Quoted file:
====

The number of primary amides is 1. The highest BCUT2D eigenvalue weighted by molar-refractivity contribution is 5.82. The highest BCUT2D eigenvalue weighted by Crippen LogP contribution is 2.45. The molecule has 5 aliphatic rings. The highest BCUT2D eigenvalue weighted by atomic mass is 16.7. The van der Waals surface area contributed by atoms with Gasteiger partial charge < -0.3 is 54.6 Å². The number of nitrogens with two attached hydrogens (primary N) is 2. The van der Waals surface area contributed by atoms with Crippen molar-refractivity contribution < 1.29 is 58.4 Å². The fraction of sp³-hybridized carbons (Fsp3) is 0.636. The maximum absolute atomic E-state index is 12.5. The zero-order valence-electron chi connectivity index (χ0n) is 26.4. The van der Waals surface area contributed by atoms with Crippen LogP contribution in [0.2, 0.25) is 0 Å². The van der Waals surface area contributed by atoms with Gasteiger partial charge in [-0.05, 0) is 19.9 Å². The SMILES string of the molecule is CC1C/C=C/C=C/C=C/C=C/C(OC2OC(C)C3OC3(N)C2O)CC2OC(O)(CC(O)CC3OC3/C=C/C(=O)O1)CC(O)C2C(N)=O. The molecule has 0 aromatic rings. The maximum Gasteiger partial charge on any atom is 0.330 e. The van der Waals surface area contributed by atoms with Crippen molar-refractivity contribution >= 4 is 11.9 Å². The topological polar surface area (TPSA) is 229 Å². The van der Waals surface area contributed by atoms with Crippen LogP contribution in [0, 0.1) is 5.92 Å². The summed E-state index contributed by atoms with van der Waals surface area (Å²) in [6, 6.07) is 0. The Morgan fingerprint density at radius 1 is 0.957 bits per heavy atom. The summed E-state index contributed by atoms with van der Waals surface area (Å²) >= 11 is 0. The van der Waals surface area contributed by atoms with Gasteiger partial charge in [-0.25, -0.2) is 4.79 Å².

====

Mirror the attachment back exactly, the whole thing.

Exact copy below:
The number of primary amides is 1. The highest BCUT2D eigenvalue weighted by molar-refractivity contribution is 5.82. The highest BCUT2D eigenvalue weighted by Crippen LogP contribution is 2.45. The molecule has 5 aliphatic rings. The highest BCUT2D eigenvalue weighted by atomic mass is 16.7. The van der Waals surface area contributed by atoms with Gasteiger partial charge < -0.3 is 54.6 Å². The number of nitrogens with two attached hydrogens (primary N) is 2. The van der Waals surface area contributed by atoms with Crippen molar-refractivity contribution < 1.29 is 58.4 Å². The fraction of sp³-hybridized carbons (Fsp3) is 0.636. The maximum absolute atomic E-state index is 12.5. The zero-order valence-electron chi connectivity index (χ0n) is 26.4. The van der Waals surface area contributed by atoms with Crippen LogP contribution in [0.2, 0.25) is 0 Å². The van der Waals surface area contributed by atoms with Gasteiger partial charge in [-0.05, 0) is 19.9 Å². The SMILES string of the molecule is CC1C/C=C/C=C/C=C/C=C/C(OC2OC(C)C3OC3(N)C2O)CC2OC(O)(CC(O)CC3OC3/C=C/C(=O)O1)CC(O)C2C(N)=O. The molecule has 0 aromatic rings. The maximum Gasteiger partial charge on any atom is 0.330 e. The van der Waals surface area contributed by atoms with Crippen molar-refractivity contribution >= 4 is 11.9 Å². The topological polar surface area (TPSA) is 229 Å². The van der Waals surface area contributed by atoms with Crippen LogP contribution in [0, 0.1) is 5.92 Å². The summed E-state index contributed by atoms with van der Waals surface area (Å²) in [6, 6.07) is 0. The Morgan fingerprint density at radius 1 is 0.957 bits per heavy atom. The summed E-state index contributed by atoms with van der Waals surface area (Å²) >= 11 is 0. The van der Waals surface area contributed by atoms with Gasteiger partial charge in [-0.25, -0.2) is 4.79 Å².